The Gutenberg and the Bad

A longtime WordPress user’s rocky first steps outside the Classic Editor plugin

Let’s talk about Blocks.

I updated my sites to WordPress 5 pretty early on, but kept the Classic Editor plugin in place to stall the use of the new Blocks editor, aka Gutenberg, for a while. Finally deciding it was time to move on from these “training wheels” and embrace the change, I deactivated Classic Editor a couple of weeks ago on Nerdvana and have been trying to get used to the new way of things.

I’m still trying.

It’s very trying.

It came at a busy time, and some of my site’s contributors still won’t touch the thing, so that’s had the extra effect of making a bit more work for me even as I grapple with the changes myself.

There are about a handful of major things that continue to frustrate me:

  • I don’t want to embed most links. Not every webpage I’m going to paste into a post is a Jetpack-enhanced WordPress site that lends itself to embedding. But WordPress now is assuming that I do want to embed every URL I paste, and then giving me the secondary option of simply displaying the address I’ve pasted. This seems backwards.
  • This isn’t strictly a Block issue, but I’ve only encountered it in the Block-based Gutenberg editing environment: Permalinks are no longer stripping out punctuation like apostrophes, and, to me, that’s bad. I haven’t done the research yet to see if apostrophes are acceptable now in URL structures, but I’m guessing that’s still not the case. It means I have to remove them — another step, added for nothing, when they were sanitized automatically before. (Aren’t routine functions like that what we really have computers for in the first place?)
  • Formatting large swathes of existing text is next to impossible, and inconsistent. Heaven help you if you want to mix in new content with stuff you added in an earlier session, or are working with a draft that was created before using Gutenberg that converted to a Classic block. It’s really a mess. It needs to get better soon.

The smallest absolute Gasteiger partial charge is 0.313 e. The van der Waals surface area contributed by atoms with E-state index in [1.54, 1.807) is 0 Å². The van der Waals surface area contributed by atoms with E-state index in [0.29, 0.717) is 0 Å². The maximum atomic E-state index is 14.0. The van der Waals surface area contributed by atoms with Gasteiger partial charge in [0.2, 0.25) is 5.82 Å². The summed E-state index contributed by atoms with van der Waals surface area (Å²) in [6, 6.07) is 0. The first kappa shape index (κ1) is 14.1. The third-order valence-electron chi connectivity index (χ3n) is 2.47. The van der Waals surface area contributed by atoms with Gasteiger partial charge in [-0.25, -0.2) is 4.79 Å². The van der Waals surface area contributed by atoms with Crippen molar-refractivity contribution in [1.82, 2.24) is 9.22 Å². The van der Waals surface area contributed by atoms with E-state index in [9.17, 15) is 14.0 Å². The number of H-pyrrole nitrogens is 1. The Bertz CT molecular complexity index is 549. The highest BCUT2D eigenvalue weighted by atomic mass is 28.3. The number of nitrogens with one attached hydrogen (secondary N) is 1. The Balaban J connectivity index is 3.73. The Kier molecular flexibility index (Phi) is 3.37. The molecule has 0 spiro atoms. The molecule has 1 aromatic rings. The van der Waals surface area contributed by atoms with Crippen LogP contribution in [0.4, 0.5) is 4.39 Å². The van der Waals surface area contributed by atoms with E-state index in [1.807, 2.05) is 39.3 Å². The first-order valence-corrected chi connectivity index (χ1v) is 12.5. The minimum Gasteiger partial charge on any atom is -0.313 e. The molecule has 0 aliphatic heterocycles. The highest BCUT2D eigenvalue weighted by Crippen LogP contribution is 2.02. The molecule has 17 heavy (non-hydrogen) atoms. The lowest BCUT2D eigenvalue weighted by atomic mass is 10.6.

• Tag entry is buggy as hell. Sometimes they show up late. Sometimes I have to let them auto-populate as I type, and click to select them — and that doesn’t always guarantee it will take. I shouldn’t have to go back to the Posts hub (a safe harbor that still feels entirely like the “old WordPress”) to be able to reliably enter tags, but that’s what I find myself doing — a lot. Maybe you don’t use tags anymore, but I do. If WordPress wants to deprecate them, they should just do it — not make it more aggravating for users who still feel they need them.
  • Switching between Document settings and Block settings in the right sidebar is not at all intuitive, and often the scrolling is buggy. It’s also a lot of scrolling for what feels like little improvement, if any.
  • Access to WordPress.com’s free image library seems to be spotty depending on how you’re editing. I can use the WordPress iOS app to add these goodies to my Media Library — but that’s a cumbersome extra step that shouldn’t be necessary. I haven’t figured out yet if this is due to the new interface, or just coincidental with it.
  • Many of the new Post editing interface’s elements overlap with other, more longstanding WordPress Admin elements in ways that could lead you to navigate away from your work-in-progress before you’re ready to:

All that being said … There are a few things I really like about Blocks, and they’re why I haven’t run back to the Classic Editor plugin.

  • Resuable Blocks are a great addition to the toolbox. I’m on the lookout for creative uses for these beyond the obvious.
  • Cover images and full-bleed pictures (even if one’s theme doesn’t embrace the full-bleed style) are, without a doubt, one of the most dramatic and attractive new features people will recognize and remember, especially when they don’t require a child theme or plugin (or ad-hoc code snippet) to add.
  • I’ve never been much of a “page builder” user on my WordPress sites, but Gutenberg’s potential (yet unrealized) role as a native replacement for those hefty add-ons is one of the things driving me to accept the Block revolution.
  • I’m composing this post entirely in the new editor, and after letting my draft sit for a bit and coming back to it I realized it’s been a pretty comfortable and effortless experience — but, then, I’m just writing inline, not trying to wrangle a half-dozen elements like I would for a newsier piece or somebody’s movie review or video game deep dive.

I’m not usually a “sky-is-falling” alarmist with tech upgrades — all things must advance, and sometimes that means you need to let go of things that are comfortable until they become second nature. But when a jump forward leaves key elements behind, is it really progress?

I think it totally depends on what you use WordPress for, what parts of it you rely on and how you use them. But, for me, the jury is still out on Gutenberg’s Blocks.